Many of us have experienced the loss of a fur companion because of cancer. For some it was a long and gradual illness and for others it was almost overnight. The following is an article written by Brandy Arnold, editor for The Doginton Post and published on November 6, 2016.
Ten Early Warning Signs of Canine Cancer
essentially refers to an uncontrolled cell growth on or in the body. It may
either be localized, or invade neighboring tissues and then spread all the way
through the body. This serious disease is potential in most household animals,
and the incidence increases with age. Dogs often get cancer at almost the same
rate as humans, and the condition has been found to account for nearly half of
the deaths of pets which are more than 10 years old.
How Common is Canine Cancer?
Cancer in dogs has become especially prevalent in aging pooches. As a matter of fact, 50% of dogs over the age of 10 years have developed cancer at some point in their lifetime. Malignant lymphomas (a lymph node tumor), skin cancers (like mast cell tumor), or breast cancer (also called mammary gland tumor) are quite common in elderly dogs. Even soft tissue sarcomas and some fair incidences of bone cancer can also be seen in dogs. New estimates show cancer as the ultimate cause of death in one in five dogs.
Most Common Symptoms
- Abnormal swelling/s that continue to grow
- Sores that never heal
- Loss of appetite
- Weight loss
- Bleeding or discharge from any opening in the body
- Offensive odor
- Difficulty eating or swallowing
- Loss of stamina or hesitation to exercise
- Persistent stiffness or lameness
- Difficulty breathing, urinating, and defecating
to Keep Your Dog from Developing Cancer.
Unfortunately, the main cause of most canine cancers is still not known; thus, making prevention very difficult. Nevertheless, for those cancer types that are largely preventable, you can try the following:
- - Spaying or Neutering. The biggest thing that you can do to prevent your pooch from getting this disease is by spaying her. Having your dog undergo this surgery as late as possible, BUT prior to her first heat cycle will reduce the probability of her developing mammary cancer eight-fold, simply due to the hormonal influence.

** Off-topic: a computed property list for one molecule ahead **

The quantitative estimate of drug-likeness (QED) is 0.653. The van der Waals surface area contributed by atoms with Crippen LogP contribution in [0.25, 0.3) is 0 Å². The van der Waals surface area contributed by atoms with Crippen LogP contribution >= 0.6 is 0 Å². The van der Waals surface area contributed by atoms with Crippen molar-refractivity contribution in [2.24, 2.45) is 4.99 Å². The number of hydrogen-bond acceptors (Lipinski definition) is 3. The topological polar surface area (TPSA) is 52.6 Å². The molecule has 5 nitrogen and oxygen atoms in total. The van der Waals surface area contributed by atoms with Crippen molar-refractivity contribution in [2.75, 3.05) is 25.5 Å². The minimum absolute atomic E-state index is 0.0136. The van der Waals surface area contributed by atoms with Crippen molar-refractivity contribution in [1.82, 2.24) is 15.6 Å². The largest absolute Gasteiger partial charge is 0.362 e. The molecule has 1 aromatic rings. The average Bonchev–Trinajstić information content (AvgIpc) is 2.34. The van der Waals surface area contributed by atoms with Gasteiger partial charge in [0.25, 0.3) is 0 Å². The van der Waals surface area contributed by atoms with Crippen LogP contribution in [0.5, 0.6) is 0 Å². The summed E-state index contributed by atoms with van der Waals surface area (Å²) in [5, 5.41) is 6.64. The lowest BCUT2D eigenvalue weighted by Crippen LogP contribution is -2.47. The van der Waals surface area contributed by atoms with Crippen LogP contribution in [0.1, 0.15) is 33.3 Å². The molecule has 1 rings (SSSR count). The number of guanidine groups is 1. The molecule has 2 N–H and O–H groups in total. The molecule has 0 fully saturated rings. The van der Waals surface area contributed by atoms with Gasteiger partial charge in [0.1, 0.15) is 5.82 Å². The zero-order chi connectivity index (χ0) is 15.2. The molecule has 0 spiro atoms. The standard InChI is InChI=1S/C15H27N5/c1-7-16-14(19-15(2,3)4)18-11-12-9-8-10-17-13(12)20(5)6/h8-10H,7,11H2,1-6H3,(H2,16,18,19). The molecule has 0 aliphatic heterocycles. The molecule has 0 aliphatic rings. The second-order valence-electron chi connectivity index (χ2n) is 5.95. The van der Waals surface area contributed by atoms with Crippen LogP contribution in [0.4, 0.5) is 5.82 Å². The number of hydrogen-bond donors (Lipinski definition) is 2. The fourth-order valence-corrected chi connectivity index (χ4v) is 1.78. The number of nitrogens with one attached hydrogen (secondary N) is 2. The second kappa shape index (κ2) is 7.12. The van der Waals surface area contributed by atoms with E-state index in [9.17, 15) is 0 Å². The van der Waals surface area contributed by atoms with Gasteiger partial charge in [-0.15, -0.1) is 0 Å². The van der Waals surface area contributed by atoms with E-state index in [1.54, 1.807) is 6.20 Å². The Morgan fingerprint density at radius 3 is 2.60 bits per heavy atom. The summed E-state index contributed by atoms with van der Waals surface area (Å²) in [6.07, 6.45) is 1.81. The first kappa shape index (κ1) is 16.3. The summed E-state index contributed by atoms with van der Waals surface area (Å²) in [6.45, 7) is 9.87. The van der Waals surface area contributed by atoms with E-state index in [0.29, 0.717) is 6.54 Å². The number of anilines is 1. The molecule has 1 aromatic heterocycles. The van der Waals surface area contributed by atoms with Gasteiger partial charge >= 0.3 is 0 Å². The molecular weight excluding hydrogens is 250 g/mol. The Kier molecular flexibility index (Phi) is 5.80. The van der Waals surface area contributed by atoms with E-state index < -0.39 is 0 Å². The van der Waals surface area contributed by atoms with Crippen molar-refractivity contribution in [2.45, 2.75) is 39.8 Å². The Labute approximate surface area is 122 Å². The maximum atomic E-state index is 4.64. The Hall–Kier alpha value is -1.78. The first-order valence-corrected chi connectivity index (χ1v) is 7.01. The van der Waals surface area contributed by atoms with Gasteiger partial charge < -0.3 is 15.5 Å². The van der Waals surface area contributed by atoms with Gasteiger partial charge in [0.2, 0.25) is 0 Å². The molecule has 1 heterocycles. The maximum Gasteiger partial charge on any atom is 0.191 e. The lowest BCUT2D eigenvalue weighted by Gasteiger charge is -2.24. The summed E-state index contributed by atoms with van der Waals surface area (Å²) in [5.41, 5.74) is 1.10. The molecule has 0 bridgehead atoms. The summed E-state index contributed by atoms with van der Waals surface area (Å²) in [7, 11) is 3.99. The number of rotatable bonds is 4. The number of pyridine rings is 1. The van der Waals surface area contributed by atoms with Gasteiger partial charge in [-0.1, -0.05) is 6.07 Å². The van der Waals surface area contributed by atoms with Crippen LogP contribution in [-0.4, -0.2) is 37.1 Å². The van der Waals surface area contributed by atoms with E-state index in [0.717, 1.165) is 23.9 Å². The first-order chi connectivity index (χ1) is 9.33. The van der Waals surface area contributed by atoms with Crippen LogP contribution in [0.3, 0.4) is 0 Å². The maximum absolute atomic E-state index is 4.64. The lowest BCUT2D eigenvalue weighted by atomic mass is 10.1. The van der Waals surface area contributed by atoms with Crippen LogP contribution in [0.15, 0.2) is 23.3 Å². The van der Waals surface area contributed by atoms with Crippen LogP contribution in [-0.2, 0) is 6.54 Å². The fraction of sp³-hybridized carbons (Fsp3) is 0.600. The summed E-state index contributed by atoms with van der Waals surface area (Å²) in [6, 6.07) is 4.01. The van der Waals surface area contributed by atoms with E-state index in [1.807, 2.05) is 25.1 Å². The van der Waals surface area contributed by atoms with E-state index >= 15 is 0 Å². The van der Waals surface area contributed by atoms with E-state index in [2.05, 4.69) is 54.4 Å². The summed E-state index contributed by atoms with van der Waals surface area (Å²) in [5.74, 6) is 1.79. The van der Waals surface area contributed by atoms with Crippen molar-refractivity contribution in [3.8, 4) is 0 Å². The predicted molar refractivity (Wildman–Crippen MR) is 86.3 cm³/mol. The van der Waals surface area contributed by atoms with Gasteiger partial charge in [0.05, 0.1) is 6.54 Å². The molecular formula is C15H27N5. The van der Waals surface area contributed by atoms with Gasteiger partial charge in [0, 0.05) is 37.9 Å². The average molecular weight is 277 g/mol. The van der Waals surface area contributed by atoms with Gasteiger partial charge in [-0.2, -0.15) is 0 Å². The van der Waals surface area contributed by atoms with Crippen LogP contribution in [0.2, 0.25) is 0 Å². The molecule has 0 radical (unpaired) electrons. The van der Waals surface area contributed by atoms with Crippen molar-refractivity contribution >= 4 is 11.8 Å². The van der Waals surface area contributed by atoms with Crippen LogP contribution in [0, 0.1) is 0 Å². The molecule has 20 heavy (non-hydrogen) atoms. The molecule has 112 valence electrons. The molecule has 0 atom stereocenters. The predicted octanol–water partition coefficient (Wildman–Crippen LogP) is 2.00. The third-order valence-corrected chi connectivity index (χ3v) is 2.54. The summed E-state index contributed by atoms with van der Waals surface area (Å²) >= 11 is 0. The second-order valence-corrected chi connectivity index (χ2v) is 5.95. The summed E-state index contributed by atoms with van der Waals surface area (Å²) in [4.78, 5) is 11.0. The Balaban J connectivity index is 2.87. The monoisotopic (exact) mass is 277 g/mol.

- - A healthy, species appropriate diet. Its no coincidence that the prevalence of cancers in dogs has increased along with the growth of the commercial dog food industry. Choose to feed your pet a premium, high quality food that is sourced and made in the USA or Canada, not from China where regulations and quality control are lacking.
- - Avoid exposing your dog to pollutants. Cancer isn't something that your dog "catches," but rather, it is something that begins to grow inside his body. Avoid putting any undue stress on your dog's body by limiting his exposure to pollutants such as second-hand cigarette smoke, chemicals and dangerous household cleansers, smog, fumes, etc.
- - Good oral hygiene. This can aid in reducing the risk of developing oral cancers. And, if you intend on buying a purebred pooch, check his line to find out if there's any kind of cancer that prevails in the family tree.
- - Early diagnosis and treatment. Overall, cancer prevention is kind of difficult since we don't really know the causes of the disease. As a result, owners have to be alert when it comes to spotting the symptoms early and then treating them very quickly so that the severity of the disease can be avoided. Regular annual veterinary exams and blood work are an excellent way to catch cancers early. In many cases, by the time symptoms are obvious, the cancer is difficult to treat. But, certain cancers can be detected early through blood tests.
Will My Pooch Die Once Diagnosed with Cancer?
Not necessarily. In fact, most of the canine cancers we see today can now be dealt with surgically. Lots of breast cancer, skin tumor, mast cell tumor, and soft tissue sarcoma cases can be removed with surgery, rendering the dog cancer-free. Even in situations where a cancer has advanced to the lymph nodes, there remain several options that can help in prolonging both his length and quality of life.